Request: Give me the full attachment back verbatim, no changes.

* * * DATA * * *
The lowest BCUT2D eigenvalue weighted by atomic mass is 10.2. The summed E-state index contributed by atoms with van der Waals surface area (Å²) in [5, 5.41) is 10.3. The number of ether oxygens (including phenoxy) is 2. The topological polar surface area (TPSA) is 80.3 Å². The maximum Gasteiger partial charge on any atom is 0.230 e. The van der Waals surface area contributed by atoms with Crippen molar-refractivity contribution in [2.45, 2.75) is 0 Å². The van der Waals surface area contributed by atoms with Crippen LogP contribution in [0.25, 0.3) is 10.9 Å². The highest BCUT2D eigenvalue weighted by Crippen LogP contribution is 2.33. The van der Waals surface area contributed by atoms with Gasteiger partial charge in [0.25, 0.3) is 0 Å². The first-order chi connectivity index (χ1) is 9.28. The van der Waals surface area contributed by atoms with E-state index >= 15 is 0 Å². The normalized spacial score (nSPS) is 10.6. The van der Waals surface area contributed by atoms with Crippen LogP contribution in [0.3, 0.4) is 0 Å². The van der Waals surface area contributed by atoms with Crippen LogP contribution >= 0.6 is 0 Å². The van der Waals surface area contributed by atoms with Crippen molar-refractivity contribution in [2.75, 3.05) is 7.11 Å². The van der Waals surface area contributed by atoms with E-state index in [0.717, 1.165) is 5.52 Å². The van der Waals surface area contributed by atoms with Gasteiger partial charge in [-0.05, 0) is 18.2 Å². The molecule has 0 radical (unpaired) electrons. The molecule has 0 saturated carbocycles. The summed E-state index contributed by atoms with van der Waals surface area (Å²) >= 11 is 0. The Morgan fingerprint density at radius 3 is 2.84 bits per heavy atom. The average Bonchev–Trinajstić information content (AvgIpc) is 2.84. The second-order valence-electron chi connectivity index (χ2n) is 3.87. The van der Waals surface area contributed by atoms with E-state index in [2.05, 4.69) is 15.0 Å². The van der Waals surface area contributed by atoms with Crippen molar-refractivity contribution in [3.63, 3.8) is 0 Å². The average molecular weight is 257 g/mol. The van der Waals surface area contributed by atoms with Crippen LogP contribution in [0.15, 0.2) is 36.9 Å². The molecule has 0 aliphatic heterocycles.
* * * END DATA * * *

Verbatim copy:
The lowest BCUT2D eigenvalue weighted by atomic mass is 10.2. The summed E-state index contributed by atoms with van der Waals surface area (Å²) in [5, 5.41) is 10.3. The number of ether oxygens (including phenoxy) is 2. The topological polar surface area (TPSA) is 80.3 Å². The maximum Gasteiger partial charge on any atom is 0.230 e. The van der Waals surface area contributed by atoms with Crippen molar-refractivity contribution in [2.45, 2.75) is 0 Å². The van der Waals surface area contributed by atoms with Crippen LogP contribution in [0.25, 0.3) is 10.9 Å². The highest BCUT2D eigenvalue weighted by Crippen LogP contribution is 2.33. The van der Waals surface area contributed by atoms with Gasteiger partial charge in [0.25, 0.3) is 0 Å². The first-order chi connectivity index (χ1) is 9.28. The van der Waals surface area contributed by atoms with E-state index >= 15 is 0 Å². The normalized spacial score (nSPS) is 10.6. The van der Waals surface area contributed by atoms with Crippen LogP contribution in [0.3, 0.4) is 0 Å². The van der Waals surface area contributed by atoms with Crippen LogP contribution >= 0.6 is 0 Å². The van der Waals surface area contributed by atoms with Crippen molar-refractivity contribution in [2.75, 3.05) is 7.11 Å². The van der Waals surface area contributed by atoms with E-state index in [0.717, 1.165) is 5.52 Å². The van der Waals surface area contributed by atoms with Gasteiger partial charge in [-0.05, 0) is 18.2 Å². The molecule has 0 radical (unpaired) electrons. The molecule has 0 saturated carbocycles. The summed E-state index contributed by atoms with van der Waals surface area (Å²) >= 11 is 0. The Morgan fingerprint density at radius 3 is 2.84 bits per heavy atom. The average Bonchev–Trinajstić information content (AvgIpc) is 2.84. The second-order valence-electron chi connectivity index (χ2n) is 3.87. The van der Waals surface area contributed by atoms with E-state index in [2.05, 4.69) is 15.0 Å². The van der Waals surface area contributed by atoms with Crippen molar-refractivity contribution in [3.63, 3.8) is 0 Å². The average molecular weight is 257 g/mol. The van der Waals surface area contributed by atoms with Crippen LogP contribution in [0.15, 0.2) is 36.9 Å². The molecule has 0 aliphatic heterocycles.